In terms of thanking the Turks for their efforts on behalf of Iraq, Secretary Rice over the weekend did speak with Foreign Minister Gul and she expressed her support for Turkey's actions in rallying the neighbors to get together for the Iraq neighbors conference. And she said that she looked forward to seeing Foreign Minister Gul at the neighbors conference in Sharm el-Sheikh at the beginning of May.

QUESTION: Just a quick follow-up. Would you say that General Ralston's task has been challenging? There's been some time since he has been trying to work this out. And it's obviously, it's not easy.

MR. MCCORMACK: Sure. Yeah. It's not an easy issue, yeah.

QUESTION: All right. Thanks.

MR. MCCORMACK: Yeah, but we believe he's up to the challenge.


QUESTION: Quite a few more details as to why the Secretary called the Turkish. Was it just to express her support and to tell him she was looking forwarding to seeing him at the conference or is there something else?

MR. MCCORMACK: No. From this -- the Turkish Government put in a lot of work and Foreign Minister Gul personally put in a lot of work to help organize this neighbors effort. And she just wanted to recognize that and underline the idea that regardless of the fact that the next -- the ministerial-level neighbors conference is going to be held in Sharm el-Sheikh that people shouldn't lose sight of all the work that Foreign Minister Gul and the Turkish Government put in to making this happen.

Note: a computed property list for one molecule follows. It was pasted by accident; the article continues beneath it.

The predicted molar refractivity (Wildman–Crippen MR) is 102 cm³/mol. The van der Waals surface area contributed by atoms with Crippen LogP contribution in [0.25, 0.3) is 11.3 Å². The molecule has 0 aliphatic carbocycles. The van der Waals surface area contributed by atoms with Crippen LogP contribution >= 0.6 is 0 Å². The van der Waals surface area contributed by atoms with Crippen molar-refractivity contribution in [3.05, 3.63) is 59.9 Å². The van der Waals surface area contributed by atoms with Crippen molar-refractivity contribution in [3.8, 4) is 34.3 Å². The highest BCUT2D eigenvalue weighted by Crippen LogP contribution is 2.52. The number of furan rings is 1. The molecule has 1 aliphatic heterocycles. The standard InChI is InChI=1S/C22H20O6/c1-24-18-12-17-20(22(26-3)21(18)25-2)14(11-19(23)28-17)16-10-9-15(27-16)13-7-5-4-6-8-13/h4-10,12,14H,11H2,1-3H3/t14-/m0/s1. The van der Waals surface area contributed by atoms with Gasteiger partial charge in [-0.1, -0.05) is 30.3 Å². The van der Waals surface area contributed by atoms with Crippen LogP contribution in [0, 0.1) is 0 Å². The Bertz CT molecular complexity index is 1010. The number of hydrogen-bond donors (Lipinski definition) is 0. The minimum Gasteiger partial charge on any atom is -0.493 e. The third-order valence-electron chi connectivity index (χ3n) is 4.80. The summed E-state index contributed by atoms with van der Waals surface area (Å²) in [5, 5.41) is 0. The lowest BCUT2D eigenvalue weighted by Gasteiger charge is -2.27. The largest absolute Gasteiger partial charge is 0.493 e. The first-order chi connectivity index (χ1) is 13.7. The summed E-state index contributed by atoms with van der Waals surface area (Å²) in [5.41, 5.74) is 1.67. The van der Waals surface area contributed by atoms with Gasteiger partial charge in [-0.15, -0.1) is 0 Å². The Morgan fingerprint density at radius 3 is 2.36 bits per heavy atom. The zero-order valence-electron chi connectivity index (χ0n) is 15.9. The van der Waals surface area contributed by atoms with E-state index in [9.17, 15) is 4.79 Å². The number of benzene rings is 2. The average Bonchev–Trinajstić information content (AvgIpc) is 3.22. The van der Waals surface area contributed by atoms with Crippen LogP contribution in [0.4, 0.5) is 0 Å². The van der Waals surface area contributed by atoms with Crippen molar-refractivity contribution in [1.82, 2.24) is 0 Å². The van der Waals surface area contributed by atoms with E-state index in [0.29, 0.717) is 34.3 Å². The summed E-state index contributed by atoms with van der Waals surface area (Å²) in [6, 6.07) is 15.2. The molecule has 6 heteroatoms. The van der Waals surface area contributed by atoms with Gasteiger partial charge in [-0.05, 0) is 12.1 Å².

QUESTION: So why is it not being held in Istanbul? What was the problem there? Because you know, Istanbul has a lot of hotel space. Sharm el-Sheikh actually has slightly less.

MR. MCCORMACK: You can talk to the --

QUESTION: It's also actually a neighbor.

MR. MCCORMACK: You can talk to the conveners of the conference, the Iraqis, and they can explain to you their reason behind the decision.

QUESTION: Well, was it an Iraqi -- there was obviously a lot of jockeying here because we know it's been more than a month since it's been trying to take place. Was it an Iraqi decision or was it the decision of all participants in the conference to hold it in Cairo -- in Sharm el-Sheikh? Sorry.

MR. MCCORMACK: I don't think anybody would have any problem with either location, Istanbul or Cairo, and I take it as a positive sign that there's a lot of competition to hold an Iraqi neighbors conference. So that's certainly positive.

Look, I don't rule out that there may be follow-up neighbors meetings in Istanbul. We would all love to travel to that beautiful city. (Laughter.) I was using the collective "we" in this room. Nonetheless, we look forward to going to Sharm el-Sheikh for this ministerial-level meeting.

QUESTION: (Sneeze.)

MR. MCCORMACK: Bless you.

QUESTION: Can we move on to North Korea?